Department of Homeland Security (DHS) Memos on Border Security and Interior Enforcement

On February 21, 2017, Department of Homeland Security (DHS) Secretary John Kelly issued two memoranda to implement the executive orders on border security and interior enforcement of immigration laws that President Trump had issued on January 25.

These memos upend the country’s existing policies regarding border security and interior enforcement of immigration laws. They show how the Trump administration plans to carry out  a more aggressive approach to enforcing immigration laws.

The main clarifications in the implementation memo about border security include:

  • Making it easier to remove protections for unaccompanied children and detain and deport undocumented immigrants in the United States.
  • Redefines the legal meaning of “unaccompanied child” to remove legal protections for those with a parent residing in the United States, and directs immigration officers to look into deporting or criminally prosecuting people, including parents, who directly or indirectly facilitate the smuggling of a child into the United States.
  • Directs immigration officers to intensify their screening for asylum seekers claiming credible fear and requires the detention of all undocumented immigrants arriving on the U.S.-Mexico border. Detention of all these undocumented immigrants until deported will require additional resources for contracts for space or for building new prisons.
  • Paves the way to expand the use of expedited removal to individuals anywhere in the United States who cannot prove they have resided in the country for more than two years. Expedited removal allows DHS to immediately deport undocumented immigrants without going through the immigration court process. Previously, expedited removal was used to deport undocumented immigrants within 100 miles of the Southwest border and who could not prove they had resided in the United States for at least 14 days.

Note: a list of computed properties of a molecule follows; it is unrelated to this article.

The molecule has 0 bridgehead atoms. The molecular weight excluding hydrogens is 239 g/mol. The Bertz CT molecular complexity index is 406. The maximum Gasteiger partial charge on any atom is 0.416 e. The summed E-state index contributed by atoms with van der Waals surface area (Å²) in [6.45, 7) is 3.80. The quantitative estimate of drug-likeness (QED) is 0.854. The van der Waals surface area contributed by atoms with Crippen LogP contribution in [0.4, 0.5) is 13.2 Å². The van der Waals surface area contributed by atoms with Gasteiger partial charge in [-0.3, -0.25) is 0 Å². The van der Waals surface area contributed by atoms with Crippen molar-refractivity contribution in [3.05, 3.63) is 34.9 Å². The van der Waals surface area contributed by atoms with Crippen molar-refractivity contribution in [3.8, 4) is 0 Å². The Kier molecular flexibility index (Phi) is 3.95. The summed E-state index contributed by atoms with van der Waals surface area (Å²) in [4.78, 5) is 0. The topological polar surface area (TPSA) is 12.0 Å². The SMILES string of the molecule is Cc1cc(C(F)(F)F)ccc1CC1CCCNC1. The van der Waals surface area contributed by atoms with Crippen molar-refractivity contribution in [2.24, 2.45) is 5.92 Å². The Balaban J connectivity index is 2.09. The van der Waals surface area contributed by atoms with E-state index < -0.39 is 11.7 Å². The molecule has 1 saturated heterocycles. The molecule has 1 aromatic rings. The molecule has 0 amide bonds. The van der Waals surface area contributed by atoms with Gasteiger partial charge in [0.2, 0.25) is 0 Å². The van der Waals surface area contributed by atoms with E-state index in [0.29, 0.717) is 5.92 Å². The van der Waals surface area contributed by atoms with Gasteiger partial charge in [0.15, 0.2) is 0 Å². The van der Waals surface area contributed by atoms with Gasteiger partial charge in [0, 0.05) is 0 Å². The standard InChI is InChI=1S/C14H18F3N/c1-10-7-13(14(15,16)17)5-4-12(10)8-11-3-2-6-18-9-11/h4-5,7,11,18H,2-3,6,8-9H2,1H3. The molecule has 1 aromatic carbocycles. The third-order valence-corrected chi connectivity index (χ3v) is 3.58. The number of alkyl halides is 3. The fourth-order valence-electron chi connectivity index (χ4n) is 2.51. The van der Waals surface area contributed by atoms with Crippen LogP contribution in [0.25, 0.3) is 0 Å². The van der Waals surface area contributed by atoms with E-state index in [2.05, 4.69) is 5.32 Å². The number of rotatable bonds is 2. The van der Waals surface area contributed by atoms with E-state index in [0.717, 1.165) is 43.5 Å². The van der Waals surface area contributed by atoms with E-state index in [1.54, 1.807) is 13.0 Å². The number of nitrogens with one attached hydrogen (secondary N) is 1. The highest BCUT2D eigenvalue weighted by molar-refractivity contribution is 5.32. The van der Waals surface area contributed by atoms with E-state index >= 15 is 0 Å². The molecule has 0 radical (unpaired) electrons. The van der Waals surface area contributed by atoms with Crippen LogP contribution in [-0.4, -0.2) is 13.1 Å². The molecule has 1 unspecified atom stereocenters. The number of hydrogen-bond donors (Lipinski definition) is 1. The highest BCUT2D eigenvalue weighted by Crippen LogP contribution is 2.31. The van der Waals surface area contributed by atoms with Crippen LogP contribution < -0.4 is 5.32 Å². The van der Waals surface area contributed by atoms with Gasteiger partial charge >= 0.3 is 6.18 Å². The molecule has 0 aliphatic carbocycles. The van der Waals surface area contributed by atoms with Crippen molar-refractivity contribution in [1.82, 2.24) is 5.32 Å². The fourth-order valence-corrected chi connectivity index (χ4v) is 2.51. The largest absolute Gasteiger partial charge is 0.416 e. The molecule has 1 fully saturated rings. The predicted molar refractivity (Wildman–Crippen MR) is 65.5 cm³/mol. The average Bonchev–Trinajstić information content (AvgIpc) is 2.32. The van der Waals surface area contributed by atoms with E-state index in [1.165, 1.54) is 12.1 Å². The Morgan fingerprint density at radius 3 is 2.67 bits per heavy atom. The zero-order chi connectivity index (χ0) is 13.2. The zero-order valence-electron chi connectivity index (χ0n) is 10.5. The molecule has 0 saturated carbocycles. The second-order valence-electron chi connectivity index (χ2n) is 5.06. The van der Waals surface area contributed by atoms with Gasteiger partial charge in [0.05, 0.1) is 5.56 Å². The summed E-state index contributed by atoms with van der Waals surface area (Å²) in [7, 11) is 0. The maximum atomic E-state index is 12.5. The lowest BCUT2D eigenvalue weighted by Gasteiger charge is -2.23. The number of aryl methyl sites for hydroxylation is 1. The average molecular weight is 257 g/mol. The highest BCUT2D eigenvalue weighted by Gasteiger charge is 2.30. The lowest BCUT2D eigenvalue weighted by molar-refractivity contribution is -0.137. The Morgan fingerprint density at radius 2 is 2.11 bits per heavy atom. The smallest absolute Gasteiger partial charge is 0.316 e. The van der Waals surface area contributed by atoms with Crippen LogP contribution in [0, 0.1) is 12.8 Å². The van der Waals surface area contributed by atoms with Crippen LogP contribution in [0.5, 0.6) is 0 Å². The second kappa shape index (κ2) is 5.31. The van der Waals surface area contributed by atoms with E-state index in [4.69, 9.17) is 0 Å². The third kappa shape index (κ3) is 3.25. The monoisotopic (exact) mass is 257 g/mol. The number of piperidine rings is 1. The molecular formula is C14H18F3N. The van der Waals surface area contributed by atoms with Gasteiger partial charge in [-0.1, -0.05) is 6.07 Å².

• Directs immigration officers to use parole, including advanced parole, sparingly. As a result, an undocumented immigrant who entered the United States without inspection and marries a U.S. citizen will have a harder time earning legal status while residing in the United States.
  • Directs U.S. Customs and Border Protection (CBP) to hire an additional 500 Air and Marine agents in addition to an additional 5,000 Border Patrol agents and immediately begins the planning, design and construction of a border wall.


The main clarifications in the implementation memo about interior enforcement include:

  • Rescinding existing immigration enforcement priorities and lists the categories of individuals who are now a priority for deportation. The priorities are now so broad, including those who are only suspected of committing a crime that in effect almost all undocumented immigrants will be considered a priority.
  • Expands use of the Criminal Alien Program in any willing jurisdiction in the United States so that removal proceedings can be initiated against those who are incarcerated.
  • Directs the Director of ICE to terminate the provision of any outreach or advocacy services to undocumented immigrants (except as necessary to comply with a judicial order).
  • Promotes local law enforcement’s role enforcing federal immigration laws by expanding the §287(g) program to encourage local law enforcement to serve as “force multipliers” for federal authorities who deputize local law enforcement officers to perform the functions of federal immigration agents (interrogate and arrest those believed to have violated immigration laws). This could strain local law enforcement departments as limited personnel and resources are channeled to immigration enforcement.
  • Directs the hiring of 10,000 agents and officers, as well as additional operational and mission support and legal staff necessary to hire and support their activities.


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